National Humanities Medal 

In 2007, The Monuments Men Foundation for the Preservation of Art was named one of 10 recipients of the National Humanities Medal.

Mr. Edsel accepted the medal on behalf of the foundation and was accompanied by Monuments Men Seymore Pomrenze, James Reeds, Harry Ettlinger, and Horace Apgar, Jr. President George W. Bush stated during his introduction of the recipients, “We are forever indebted to the men and women who, in an era of total war, rescued and preserved a precious portion of the world’s heritage.”

 

The National Humanities Medal is the highest honor given for excellence in the Humanities field. Inaugurated in 1997, the award honors individuals and groups whose work has deepened the nation’s understanding of the humanities, broadened citizens’ engagement with the humanities, or helped preserve and expand Americans’ access to important resources in the humanities. Medal recipients do not compete for this award but are specially selected by the President for their life-long achievements in their diverse areas of expertise.

Up to 12 medals can be awarded each year. The Monuments Men Foundation is one of only three Foundations to have ever been awarded this honor.

2007 National Humanities Award recipients:

  • Dr. Stephen H. Balch, scholar, Princeton, N.J.

  • Russell Freedman, author, New York, N.Y.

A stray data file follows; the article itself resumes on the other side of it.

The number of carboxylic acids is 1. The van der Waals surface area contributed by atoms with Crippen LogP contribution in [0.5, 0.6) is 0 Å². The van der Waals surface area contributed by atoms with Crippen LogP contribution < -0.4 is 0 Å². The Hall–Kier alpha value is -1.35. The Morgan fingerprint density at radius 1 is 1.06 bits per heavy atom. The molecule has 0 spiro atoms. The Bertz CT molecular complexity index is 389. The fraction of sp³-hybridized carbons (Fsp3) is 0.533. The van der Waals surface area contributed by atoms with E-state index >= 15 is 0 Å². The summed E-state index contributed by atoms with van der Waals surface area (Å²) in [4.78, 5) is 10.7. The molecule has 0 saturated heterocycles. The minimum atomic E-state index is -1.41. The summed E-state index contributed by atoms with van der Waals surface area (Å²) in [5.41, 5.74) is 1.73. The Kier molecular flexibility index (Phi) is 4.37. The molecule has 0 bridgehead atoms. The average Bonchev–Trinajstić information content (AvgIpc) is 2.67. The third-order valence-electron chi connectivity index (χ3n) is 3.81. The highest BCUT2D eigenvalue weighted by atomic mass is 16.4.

• Victor Davis Hanson, military historian and author, Fresno, C.A.

  • Roger Hertog, philanthropist, New York, N.Y.

  • Cynthia Ozick, author, New Rochelle, N.Y.

  • Richard Pipes, author and historian, Cambridge, M.A.

  • Pauline L. Schultz, curator and author, Hixson, T.N.

  • Henry Leonard Snyder, scholar, Kensington, C.A.

  • Ruth R. Wisse, scholar, Cambridge, M.A.

National Humanities Medal

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Robert M. Edsel, James Reeds, President George W. Bush, Seymour Pomrenze, Harry Ettlinger, and Horace Apgar

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President George W. Bush and Laura Bush stand with recipients of 2007 National Humanities Medal in the East Room of the White House.

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National Humanities Medal

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This is an extraordinary honor for the Monuments Men Foundation. It underscores the importance of our work to recognize the contribution and preserve the legacy of these remarkable men and women who saved so much of our cultural heritage during World War II.
 
Robert Edsel, Founder and Chairman of the Monuments Men Foundation

  Congressional Gold Medal  

On Thursday, October 22, 2015, the United States Congress presented the Monuments Men and Women, of all 14 nations, with the Congressional Gold Medal, the highest civilian honor bestowed by the United States.

It's the realization of a dream I held so closely.

Robert Edsel, Founder and Chairman of the Monuments Men Foundation

The Congressional Gold Medal

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Robert Edsel addresses audience at Medal presentation.

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Monuments Man Harry Ettinger addresses audience

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The Congressional Gold Medal

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